Forest fire in the US causes widespread ecological damage to the river system: survey


A year after the most devastating wildfire in Colorado history, which burned 208,913 acres (845.4 square kilometers), biologists lamented the slow recovery of the nearby water system.

“As feared, recent surveys of the river have shown that thousands of fish were killed by the fire and its ongoing effects,” CBS 4 reported Denver on Saturday.

“The runoff events we filmed after the fire this summer had a detrimental impact on the fishery,” water biologist Kyle Battige told the Denver station.

The survey was conducted by Colorado Parks and Wildlife (CPW) a year after the Cameron Peak Fire, the worst fire ever in the state of Centennial. It also gobbled up around 461 buildings, consumed millions of dollars in resources, and took thousands of firefighters to contain it.

Despite widespread drought conditions across the western United States, Colorado saw significant rainfall this fall, and “since the rain on the Burn Scar caused flooding in Poudre Canyon this July,” resulting in multiple deaths, wildlife protection officers with CPW have been monitoring “the harmful effects of the fire on the fish in the Poudre River, ”reported CBS.

A flash flood swept through the canyon on July 26, killing three people and one missing after being washed away by floods and mudslides, according to the Colorado Public Radio website.

Battige investigated the burned area and river drainage in July, the day after the deadly flash flood, and told Kiowa County Press, “Fish loss has been observed and we will continue to monitor the situation.”

Senior CPW water biologist Jeff Spohn also told the media, “We will withhold comment on effects on fish populations until we can collect standardized data.”

The results of this week’s poll were labeled “shocking” by CBS 4.

The cause of the Cameron Peak Fire is still being investigated. It burned for 62 days starting August 13, 2020, and on October 18, it was the first wildfire in Colorado history to burn more than 200,000 acres, ”according to Inciweb, an interstate incident information system.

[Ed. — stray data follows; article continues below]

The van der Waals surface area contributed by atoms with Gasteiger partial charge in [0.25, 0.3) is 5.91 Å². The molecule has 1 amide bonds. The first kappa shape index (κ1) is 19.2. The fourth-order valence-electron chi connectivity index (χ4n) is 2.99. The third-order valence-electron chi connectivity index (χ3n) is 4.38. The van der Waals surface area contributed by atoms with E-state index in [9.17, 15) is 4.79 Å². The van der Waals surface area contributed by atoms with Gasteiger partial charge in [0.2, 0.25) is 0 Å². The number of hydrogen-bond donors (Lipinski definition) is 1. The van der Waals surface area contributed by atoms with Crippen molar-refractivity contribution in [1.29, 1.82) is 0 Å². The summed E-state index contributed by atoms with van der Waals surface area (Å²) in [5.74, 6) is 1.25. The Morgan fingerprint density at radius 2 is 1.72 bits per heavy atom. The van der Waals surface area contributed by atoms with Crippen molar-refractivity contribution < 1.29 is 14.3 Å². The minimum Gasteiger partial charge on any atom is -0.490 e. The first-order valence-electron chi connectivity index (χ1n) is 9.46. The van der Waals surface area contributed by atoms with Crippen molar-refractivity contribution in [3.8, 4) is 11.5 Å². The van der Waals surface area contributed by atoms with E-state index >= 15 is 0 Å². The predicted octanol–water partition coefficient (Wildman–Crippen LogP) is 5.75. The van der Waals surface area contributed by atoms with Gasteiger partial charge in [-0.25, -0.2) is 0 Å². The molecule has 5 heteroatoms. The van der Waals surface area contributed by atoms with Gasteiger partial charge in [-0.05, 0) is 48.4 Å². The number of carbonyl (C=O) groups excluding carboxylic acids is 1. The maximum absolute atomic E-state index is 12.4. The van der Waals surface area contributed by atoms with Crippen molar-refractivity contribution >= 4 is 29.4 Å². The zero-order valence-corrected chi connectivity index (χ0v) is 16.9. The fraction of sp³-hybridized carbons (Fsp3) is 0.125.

The fire, which was controlled on Jan. 12, 2021, destroyed a total of 461 buildings and required 549 water pumps, 110 miles of bulldozer trails and 232 miles of road works to contain the fire in northern Colorado, not far from the Wyoming border.

According to the United States Environmental Protection Agency (EPA), two years ago the agency began new research into the effects of forest fires on water supplies, including drinking water, irrigation, fishing and recreation.

Water supplies can be compromised while a wildfire is actively burning and for years afterwards, the EPA said. can be very susceptible to forest fires depending on the conditions.

With active combustion, ash and ash-related pollutants settle on streams, lakes and water reservoirs. Vegetation that holds the soil in place and holds back water is burned away. After a major wildfire, rainstorms wash large amounts of ash, sediments, nutrients and pollutants into streams, rivers and reservoirs located downstream.

The absence of vegetation in the watershed can create conditions conducive to erosion and even flooding, and naturally occurring and anthropogenic substances can affect drinking water quality, discolor recreational waters and potentially contribute to harmful algal blooms, according to research by the EPA.

According to the latest data released by the National Interagency Fire Center, on October 20 that year a total of 47,884 wildfires occurred in the United States and burned 6,515,883 acres (26,368.8 square kilometers) of land.


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